An evenhanded, tasteful, just-the-facts time capsule of one American soldier’s Vietnam experience.



First-time author Burchik recounts his 1968-1969 tour of duty during the Vietnam War—service he documented exhaustively with his photography talents.

Many Vietnam War books, particularly memoirs, can be bitterly agenda-driven, determined to take an edgy political position while offering emotional catharsis of the Born on the Fourth of July (1976) kind. Veteran-turned-author Burchik’s plainly told ’Nam flashback is a breath of fresh air (as opposed to “the smell of Napalm in the morning”). Only in the epilogue do readers get an understanding of how this narrative came to be: Burchik, an avid photographer, made thousands of images on black-and-white and color film during his 12-month tour of duty, material he only recently finessed into slide-show presentations. The book’s easy-flowing, natural structure came out of his penning detailed, chronological captions for what his impassive lens captured, complemented by the regular letters he wrote home to his future wife. The book, though illustrated with Burchik’s snaps, is not a picture album but rather a solid record of the New Yorker’s volunteering for the military (growing up in a milieu of Catholic Eastern European refugees, he was strictly anti-Communist) and arriving in Vietnam in the summer of 1968 to find U.S. forces embroiled in a frustrating war of attrition. No ground was gained as Viet Cong and Americans nibbled away at each other in furtive ambushes and mortar attacks. The corruption of South Vietnamese forces led to regular looting of the villages they were supposed to be protecting, turning the countryside’s sympathies to the enemy. Meanwhile, the American public’s support was flagging (the author welcomed Nixon’s election, feeling that Tricky Dick had a plan). Burchik writes warmly of the Vietnamese people although sparingly about their history that led to this war. The most action Burchik saw seems to have come in the early months of 1969, as a VC-inflicted injury on the platoon leader got the author promoted to acting sergeant; his biggest kill was dropping an angry water buffalo. Although complimented by a superior and offered, in desultory fashion, a chance to “re-up” and become a career officer, Burchik was glad to get out of Vietnam on schedule, feeling as though it was only through luck that his 12 months in country ended without injury. Some readers may wish for the Sturm und Drang that other war memoirs have made of death and battle, while others might appreciate the unfiltered, reasoned point of view of a humble foot soldier in an unpopular conflict.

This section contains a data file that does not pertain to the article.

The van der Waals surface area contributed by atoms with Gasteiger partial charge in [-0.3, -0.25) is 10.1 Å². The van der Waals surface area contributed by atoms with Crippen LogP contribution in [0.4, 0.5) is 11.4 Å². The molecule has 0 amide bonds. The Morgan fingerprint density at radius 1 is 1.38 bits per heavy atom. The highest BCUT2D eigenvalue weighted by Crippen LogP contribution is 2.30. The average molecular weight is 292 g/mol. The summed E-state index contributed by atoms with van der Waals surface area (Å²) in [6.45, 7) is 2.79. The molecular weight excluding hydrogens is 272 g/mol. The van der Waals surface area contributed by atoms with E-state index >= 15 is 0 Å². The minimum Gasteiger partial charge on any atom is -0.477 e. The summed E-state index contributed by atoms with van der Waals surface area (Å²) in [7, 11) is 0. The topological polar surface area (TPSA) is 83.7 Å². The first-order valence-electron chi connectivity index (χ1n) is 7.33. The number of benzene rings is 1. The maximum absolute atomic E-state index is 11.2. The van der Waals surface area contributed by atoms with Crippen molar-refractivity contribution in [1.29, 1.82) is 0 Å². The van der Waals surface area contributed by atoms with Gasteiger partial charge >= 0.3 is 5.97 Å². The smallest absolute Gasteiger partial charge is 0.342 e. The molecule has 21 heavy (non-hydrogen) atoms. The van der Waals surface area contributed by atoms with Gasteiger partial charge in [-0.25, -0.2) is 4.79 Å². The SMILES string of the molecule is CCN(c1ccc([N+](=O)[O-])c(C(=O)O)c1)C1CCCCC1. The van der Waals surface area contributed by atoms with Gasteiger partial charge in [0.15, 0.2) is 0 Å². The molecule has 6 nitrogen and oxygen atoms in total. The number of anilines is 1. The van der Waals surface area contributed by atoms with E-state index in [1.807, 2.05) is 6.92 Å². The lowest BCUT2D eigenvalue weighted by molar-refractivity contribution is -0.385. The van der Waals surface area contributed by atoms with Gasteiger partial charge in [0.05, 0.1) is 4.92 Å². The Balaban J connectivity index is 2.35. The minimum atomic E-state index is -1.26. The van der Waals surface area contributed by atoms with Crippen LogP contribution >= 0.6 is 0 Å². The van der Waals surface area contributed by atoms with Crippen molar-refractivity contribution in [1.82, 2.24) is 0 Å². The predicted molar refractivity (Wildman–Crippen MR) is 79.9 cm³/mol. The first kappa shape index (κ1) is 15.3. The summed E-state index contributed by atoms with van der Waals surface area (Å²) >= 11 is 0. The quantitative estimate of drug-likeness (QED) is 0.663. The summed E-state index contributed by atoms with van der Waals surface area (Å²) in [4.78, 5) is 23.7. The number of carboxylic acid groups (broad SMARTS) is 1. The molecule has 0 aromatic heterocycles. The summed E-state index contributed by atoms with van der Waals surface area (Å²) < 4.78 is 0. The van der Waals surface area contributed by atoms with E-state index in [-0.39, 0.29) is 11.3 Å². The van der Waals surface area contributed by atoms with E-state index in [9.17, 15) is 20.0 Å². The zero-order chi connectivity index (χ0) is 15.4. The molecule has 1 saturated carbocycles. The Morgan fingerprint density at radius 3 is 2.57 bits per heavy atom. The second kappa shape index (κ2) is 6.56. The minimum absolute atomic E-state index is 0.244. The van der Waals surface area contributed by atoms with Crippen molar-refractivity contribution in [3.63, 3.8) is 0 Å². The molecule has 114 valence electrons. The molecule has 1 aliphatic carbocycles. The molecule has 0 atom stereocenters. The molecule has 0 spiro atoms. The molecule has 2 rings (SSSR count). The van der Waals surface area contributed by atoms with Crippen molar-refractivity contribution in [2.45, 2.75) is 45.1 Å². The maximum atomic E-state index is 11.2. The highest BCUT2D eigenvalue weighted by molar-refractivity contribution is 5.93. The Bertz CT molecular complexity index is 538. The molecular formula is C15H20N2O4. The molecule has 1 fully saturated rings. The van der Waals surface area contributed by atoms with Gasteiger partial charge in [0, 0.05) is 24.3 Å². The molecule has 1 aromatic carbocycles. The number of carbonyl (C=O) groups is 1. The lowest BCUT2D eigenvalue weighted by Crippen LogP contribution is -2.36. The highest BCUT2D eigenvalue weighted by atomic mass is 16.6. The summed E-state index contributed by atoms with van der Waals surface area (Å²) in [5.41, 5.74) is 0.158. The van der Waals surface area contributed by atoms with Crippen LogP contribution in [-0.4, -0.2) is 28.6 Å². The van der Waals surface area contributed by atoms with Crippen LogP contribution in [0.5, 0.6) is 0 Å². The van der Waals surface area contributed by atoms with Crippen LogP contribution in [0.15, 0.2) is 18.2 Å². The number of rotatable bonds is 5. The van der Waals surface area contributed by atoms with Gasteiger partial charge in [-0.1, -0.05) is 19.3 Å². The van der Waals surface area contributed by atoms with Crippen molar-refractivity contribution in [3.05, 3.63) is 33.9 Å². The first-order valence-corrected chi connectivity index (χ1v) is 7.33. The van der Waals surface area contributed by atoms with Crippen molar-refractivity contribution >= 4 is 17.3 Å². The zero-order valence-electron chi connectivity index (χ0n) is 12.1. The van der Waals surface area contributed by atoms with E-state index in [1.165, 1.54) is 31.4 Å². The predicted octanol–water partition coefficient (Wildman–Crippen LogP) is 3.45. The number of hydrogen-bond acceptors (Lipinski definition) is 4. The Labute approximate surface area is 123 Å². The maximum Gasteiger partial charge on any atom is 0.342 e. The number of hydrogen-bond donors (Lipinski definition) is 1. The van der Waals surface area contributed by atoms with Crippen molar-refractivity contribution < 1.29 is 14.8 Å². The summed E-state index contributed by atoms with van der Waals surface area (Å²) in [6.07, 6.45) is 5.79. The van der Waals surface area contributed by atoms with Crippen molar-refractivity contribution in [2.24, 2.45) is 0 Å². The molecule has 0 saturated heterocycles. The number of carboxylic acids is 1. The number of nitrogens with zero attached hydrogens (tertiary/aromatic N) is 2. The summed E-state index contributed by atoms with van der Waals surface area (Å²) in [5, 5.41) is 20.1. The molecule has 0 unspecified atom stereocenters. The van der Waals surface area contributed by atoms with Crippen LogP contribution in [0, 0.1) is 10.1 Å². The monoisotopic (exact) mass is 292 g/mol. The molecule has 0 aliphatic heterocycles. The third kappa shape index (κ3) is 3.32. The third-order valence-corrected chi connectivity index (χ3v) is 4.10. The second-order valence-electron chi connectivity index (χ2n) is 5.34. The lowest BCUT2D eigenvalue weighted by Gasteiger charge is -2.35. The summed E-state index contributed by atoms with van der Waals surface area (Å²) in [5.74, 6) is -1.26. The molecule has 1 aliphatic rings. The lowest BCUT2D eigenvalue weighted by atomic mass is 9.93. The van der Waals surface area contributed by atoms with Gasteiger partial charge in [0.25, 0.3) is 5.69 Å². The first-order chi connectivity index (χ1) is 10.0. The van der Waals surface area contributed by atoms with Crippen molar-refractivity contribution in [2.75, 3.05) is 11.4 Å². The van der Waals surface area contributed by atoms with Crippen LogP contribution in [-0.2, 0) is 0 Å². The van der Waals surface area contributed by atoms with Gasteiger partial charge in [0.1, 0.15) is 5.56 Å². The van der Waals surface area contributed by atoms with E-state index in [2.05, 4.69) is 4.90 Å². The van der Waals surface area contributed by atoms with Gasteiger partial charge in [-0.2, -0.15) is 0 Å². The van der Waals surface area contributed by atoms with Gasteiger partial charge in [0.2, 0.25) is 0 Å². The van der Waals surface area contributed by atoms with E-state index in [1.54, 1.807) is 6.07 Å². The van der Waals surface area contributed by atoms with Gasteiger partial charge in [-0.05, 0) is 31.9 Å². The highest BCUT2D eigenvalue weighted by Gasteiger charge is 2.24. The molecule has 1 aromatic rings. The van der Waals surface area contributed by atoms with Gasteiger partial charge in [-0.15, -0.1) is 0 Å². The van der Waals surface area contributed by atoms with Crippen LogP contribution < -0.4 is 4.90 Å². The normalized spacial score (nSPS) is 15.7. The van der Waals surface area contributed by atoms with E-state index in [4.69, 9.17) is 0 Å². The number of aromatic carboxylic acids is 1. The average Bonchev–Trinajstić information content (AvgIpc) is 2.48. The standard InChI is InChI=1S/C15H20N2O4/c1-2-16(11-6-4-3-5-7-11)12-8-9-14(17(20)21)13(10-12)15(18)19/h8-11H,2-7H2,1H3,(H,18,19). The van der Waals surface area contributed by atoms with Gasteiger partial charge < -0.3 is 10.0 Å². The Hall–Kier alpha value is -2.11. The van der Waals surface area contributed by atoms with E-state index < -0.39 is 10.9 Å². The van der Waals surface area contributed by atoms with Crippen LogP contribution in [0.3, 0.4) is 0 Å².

An evenhanded, tasteful, just-the-facts time capsule of one American soldier’s Vietnam experience.

Pub Date: Nov. 7, 2014

ISBN: 978-0692276297

Page Count: 286

Publisher: Sharlin-K Press

Review Posted Online: Feb. 18, 2015

Kirkus Reviews Issue: March 15, 2015

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Stricter than, say, Bergen Evans or W3 ("disinterested" means impartial — period), Strunk is in the last analysis...



Privately published by Strunk of Cornell in 1918 and revised by his student E. B. White in 1959, that "little book" is back again with more White updatings.

Stricter than, say, Bergen Evans or W3 ("disinterested" means impartial — period), Strunk is in the last analysis (whoops — "A bankrupt expression") a unique guide (which means "without like or equal").

Pub Date: May 15, 1972

ISBN: 0205632645

Page Count: 105

Publisher: Macmillan

Review Posted Online: Oct. 28, 2011

Kirkus Reviews Issue: May 1, 1972

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Noted jazz and pop record producer Thiele offers a chatty autobiography. Aided by record-business colleague Golden, Thiele traces his career from his start as a ``pubescent, novice jazz record producer'' in the 1940s through the '50s, when he headed Coral, Dot, and Roulette Records, and the '60s, when he worked for ABC and ran the famous Impulse! jazz label. At Coral, Thiele championed the work of ``hillbilly'' singer Buddy Holly, although the only sessions he produced with Holly were marred by saccharine strings. The producer specialized in more mainstream popsters like the irrepressibly perky Teresa Brewer (who later became his fourth wife) and the bubble-machine muzak-meister Lawrence Welk. At Dot, Thiele was instrumental in recording Jack Kerouac's famous beat- generation ramblings to jazz accompaniment (recordings that Dot's president found ``pornographic''), while also overseeing a steady stream of pop hits. He then moved to the Mafia-controlled Roulette label, where he observed the ``silk-suited, pinky-ringed'' entourage who frequented the label's offices. Incredibly, however, Thiele remembers the famously hard-nosed Morris Levy, who ran the label and was eventually convicted of extortion, as ``one of the kindest, most warm-hearted, and classiest music men I have ever known.'' At ABC/Impulse!, Thiele oversaw the classic recordings of John Coltrane, although he is the first to admit that Coltrane essentially produced his own sessions. Like many producers of the day, Thiele participated in the ownership of publishing rights to some of the songs he recorded; he makes no apology for this practice, which he calls ``entirely appropriate and without any ethical conflicts.'' A pleasant, if not exactly riveting, memoir that will be of most interest to those with a thirst for cocktail-hour stories of the record biz. (25 halftones, not seen)

Pub Date: May 1, 1995

ISBN: 0-19-508629-4

Page Count: 224

Publisher: Oxford Univ.

Review Posted Online: May 20, 2010

Kirkus Reviews Issue: March 1, 1995

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